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World Federation Of Diamond Bourses

Interview with KP Chair and Zimbabwe Minister of Mines, H.E. Winston Chitando

H.E. Winston Chitando

Q. The potential production of Zimbabwe’s diamond mines is enormous. What are the government’s goals for the sector?

Zimbabwe is targeting 7 million carats in 2023 and the sector is set to continue growing based on the exploration activities currently underway. The government has set a USD 1 Billion target for the diamond sector by the end of 2023.

In the Kimberley Process (KP) we are looking at going beyond just meeting the minimum requirements and also implementing best practices recommended under the scheme.

Zimbabwe had a KP peer review in 2021 and some best practices were noted during the visit.

Q. Tell us about the reorganization of the diamond mining sector that you initiated in 2018. Who are the major players? Is all of the rough exported?

Currently, there are three diamond mining companies actively operating; Anjin Investments, RioZim Murowa and Zimbabwe Consolidated Diamond Company (ZCDC). Alrosa Zimbabwe is conducting exploration activities that we are hopeful will yield positive results.

The diamond sector was reorganized through the consolidation of seven different companies that were operating in the Chiadzwa diamond fields to form the ZCDC. ZCDC is currently the largest diamond mining company in Zimbabwe by volume.

Not all the rough diamonds mined are exported, there is a deliberate policy to encourage local cutting and polishing of diamonds to make jewellery and create employment for the Zimbabwean people.

Q. Has the new structure proved a success? What are its advantages? What challenges have you faced?

The new structure has been a success as witnessed by the increased diamond production in the Chiadzwa region by the end of 2022. The structure has allowed for improved internal controls of the diamond industry which was witnessed by the KP Peer Review delegation in May 2021.

The consolidation of the mining companies has enabled the government to also monitor the operations in the region much more effectively and enabled the minimum negative impact to communities from the mining activities.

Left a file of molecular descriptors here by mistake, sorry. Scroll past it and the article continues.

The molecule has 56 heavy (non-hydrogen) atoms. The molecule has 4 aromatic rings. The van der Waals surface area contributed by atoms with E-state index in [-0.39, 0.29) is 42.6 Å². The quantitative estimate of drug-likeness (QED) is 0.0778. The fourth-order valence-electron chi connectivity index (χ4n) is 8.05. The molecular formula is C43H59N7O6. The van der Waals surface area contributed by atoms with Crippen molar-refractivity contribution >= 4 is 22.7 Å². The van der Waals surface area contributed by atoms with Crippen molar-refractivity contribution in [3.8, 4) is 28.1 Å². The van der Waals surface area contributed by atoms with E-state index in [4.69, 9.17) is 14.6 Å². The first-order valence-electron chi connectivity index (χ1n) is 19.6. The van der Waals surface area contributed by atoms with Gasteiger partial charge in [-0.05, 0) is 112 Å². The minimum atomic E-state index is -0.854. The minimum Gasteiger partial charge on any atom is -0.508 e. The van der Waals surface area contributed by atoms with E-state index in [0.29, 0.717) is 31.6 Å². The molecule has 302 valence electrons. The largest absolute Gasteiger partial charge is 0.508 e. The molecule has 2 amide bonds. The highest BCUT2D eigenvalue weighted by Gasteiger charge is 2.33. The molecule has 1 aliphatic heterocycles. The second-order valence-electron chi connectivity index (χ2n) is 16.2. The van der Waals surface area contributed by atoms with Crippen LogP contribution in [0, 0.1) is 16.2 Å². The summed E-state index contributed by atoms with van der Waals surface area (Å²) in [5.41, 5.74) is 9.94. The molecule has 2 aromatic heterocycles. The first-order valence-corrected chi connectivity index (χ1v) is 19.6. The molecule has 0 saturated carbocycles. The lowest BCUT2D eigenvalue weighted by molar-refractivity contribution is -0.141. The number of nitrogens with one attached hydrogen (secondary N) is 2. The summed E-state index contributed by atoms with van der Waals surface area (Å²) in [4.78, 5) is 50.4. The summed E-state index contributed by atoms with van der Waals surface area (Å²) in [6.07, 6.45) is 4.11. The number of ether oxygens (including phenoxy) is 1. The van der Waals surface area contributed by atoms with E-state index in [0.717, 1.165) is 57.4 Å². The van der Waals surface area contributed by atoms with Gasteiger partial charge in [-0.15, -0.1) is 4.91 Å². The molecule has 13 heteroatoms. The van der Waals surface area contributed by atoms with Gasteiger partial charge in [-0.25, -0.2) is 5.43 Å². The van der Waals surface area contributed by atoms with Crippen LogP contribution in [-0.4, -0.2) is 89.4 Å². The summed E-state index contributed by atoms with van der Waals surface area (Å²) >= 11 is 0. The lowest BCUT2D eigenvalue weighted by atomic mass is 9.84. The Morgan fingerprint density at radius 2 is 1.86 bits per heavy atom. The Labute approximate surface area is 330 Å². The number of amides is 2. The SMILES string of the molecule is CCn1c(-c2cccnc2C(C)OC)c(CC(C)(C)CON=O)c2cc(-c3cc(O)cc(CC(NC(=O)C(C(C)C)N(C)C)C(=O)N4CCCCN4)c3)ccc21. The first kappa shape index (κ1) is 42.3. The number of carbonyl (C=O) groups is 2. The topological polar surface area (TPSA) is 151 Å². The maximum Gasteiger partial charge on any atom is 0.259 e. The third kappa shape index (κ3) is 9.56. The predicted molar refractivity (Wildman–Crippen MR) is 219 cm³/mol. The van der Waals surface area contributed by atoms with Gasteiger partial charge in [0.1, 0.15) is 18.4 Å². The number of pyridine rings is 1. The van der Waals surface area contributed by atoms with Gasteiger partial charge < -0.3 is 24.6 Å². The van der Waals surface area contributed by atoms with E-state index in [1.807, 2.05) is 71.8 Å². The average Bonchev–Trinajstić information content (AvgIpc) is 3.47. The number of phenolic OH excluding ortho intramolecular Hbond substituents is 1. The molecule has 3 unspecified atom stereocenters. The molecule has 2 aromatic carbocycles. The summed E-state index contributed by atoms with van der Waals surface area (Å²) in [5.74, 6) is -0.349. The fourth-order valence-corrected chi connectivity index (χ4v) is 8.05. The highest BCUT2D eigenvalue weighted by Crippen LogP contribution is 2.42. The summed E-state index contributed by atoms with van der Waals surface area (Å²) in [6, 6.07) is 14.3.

Q. Have new diamond deposits been found in Zimbabwe and if so, where?

No new diamond deposits have been found in Zimbabwe, however exploration is currently underway. All the diamond mining companies in Zimbabwe are currently conducting exploration which is at various stages of the exploration cycle.

Q. Going forward, what are the plans for developing the Zimbabwean diamond sector?

The diamond mining sector is on an upward trajectory which has seen production increasing. Plans are to increase production as well as source alternative markets for Zimbabwean diamonds. This is in line with the USD 1 Billion milestone set for the diamond sector

We are looking at increasing the diamond cutting and polishing industry with a 10% quota set aside for local beneficiation, according to the Diamond Policy. The development of this sector is crucial as we focus on value creation and downstream industry from the diamond sector.

Diamonds are highly regulated as they should be and Zimbabwe will continue implementing the requirements of the Kimberley Process as well as pushing beyond the minimum KP requirements.

Q. About the Kimberley Process which you currently chair, what are the main challenges to the KP and how can they be addressed?

The Kimberley Process is facing the challenge of staying relevant to the current world demands in particular with regards to the definition of conflict diamonds.

The Kimberley Process has formed an Ad Hoc Committee on Review and Reform to work on the challenges facing the body. This committee will be reviewing the definition of conflict diamonds. Furthermore, the committee will tackle how collaboration within the KP on technical assistance may be initiated as well as compliance and governance matters.

Q. Civil society and many members of the diamond industry would like to see the KP change the definition of its mandate from conflict diamonds to other goals, such as protecting the environment, sustainability, and human rights? Do you believe that this can be done in the near future?

There is the need for the KP to evolve with the changing global landscape. The KP is changing. For instance with the adoption of FRAME 7 : Declaration on Supporting Principles for Responsible Diamond Sourcing as Best Practices in 2021 which encourages sourcing of diamonds in a sustainable manner that protects the environment, human rights and labour rights among other factors. This is a step towards the change and we are hopeful more changes to the mandate of the KP are coming. The Ad Hoc Committee on Review and Reform is part of initiatives to adapt changes in the future and this is underway.

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